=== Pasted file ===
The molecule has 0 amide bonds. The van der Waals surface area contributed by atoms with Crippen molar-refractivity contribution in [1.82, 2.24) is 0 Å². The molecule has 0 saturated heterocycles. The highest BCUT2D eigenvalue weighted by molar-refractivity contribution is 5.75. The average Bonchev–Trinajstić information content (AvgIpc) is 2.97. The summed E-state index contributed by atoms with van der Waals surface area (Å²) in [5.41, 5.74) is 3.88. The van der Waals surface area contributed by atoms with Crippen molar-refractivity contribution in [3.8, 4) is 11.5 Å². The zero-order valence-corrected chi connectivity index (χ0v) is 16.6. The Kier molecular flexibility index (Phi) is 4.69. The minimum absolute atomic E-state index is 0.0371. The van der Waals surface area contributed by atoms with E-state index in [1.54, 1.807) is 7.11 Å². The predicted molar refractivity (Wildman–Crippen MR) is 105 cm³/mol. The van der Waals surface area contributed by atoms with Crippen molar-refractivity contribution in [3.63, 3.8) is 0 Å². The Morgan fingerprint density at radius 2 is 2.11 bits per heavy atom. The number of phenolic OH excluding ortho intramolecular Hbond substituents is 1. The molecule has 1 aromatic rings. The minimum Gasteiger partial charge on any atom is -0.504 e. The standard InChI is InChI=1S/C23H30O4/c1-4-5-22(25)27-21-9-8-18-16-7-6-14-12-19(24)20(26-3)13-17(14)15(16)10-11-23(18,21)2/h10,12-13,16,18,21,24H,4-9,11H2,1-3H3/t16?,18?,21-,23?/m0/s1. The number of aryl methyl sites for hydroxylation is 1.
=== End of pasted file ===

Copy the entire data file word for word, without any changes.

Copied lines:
The molecule has 0 amide bonds. The van der Waals surface area contributed by atoms with Crippen molar-refractivity contribution in [1.82, 2.24) is 0 Å². The molecule has 0 saturated heterocycles. The highest BCUT2D eigenvalue weighted by molar-refractivity contribution is 5.75. The average Bonchev–Trinajstić information content (AvgIpc) is 2.97. The summed E-state index contributed by atoms with van der Waals surface area (Å²) in [5.41, 5.74) is 3.88. The van der Waals surface area contributed by atoms with Crippen molar-refractivity contribution in [3.8, 4) is 11.5 Å². The zero-order valence-corrected chi connectivity index (χ0v) is 16.6. The Kier molecular flexibility index (Phi) is 4.69. The minimum absolute atomic E-state index is 0.0371. The van der Waals surface area contributed by atoms with E-state index in [1.54, 1.807) is 7.11 Å². The predicted molar refractivity (Wildman–Crippen MR) is 105 cm³/mol. The van der Waals surface area contributed by atoms with Crippen molar-refractivity contribution in [3.63, 3.8) is 0 Å². The Morgan fingerprint density at radius 2 is 2.11 bits per heavy atom. The number of phenolic OH excluding ortho intramolecular Hbond substituents is 1. The molecule has 1 aromatic rings. The minimum Gasteiger partial charge on any atom is -0.504 e. The standard InChI is InChI=1S/C23H30O4/c1-4-5-22(25)27-21-9-8-18-16-7-6-14-12-19(24)20(26-3)13-17(14)15(16)10-11-23(18,21)2/h10,12-13,16,18,21,24H,4-9,11H2,1-3H3/t16?,18?,21-,23?/m0/s1. The number of aryl methyl sites for hydroxylation is 1.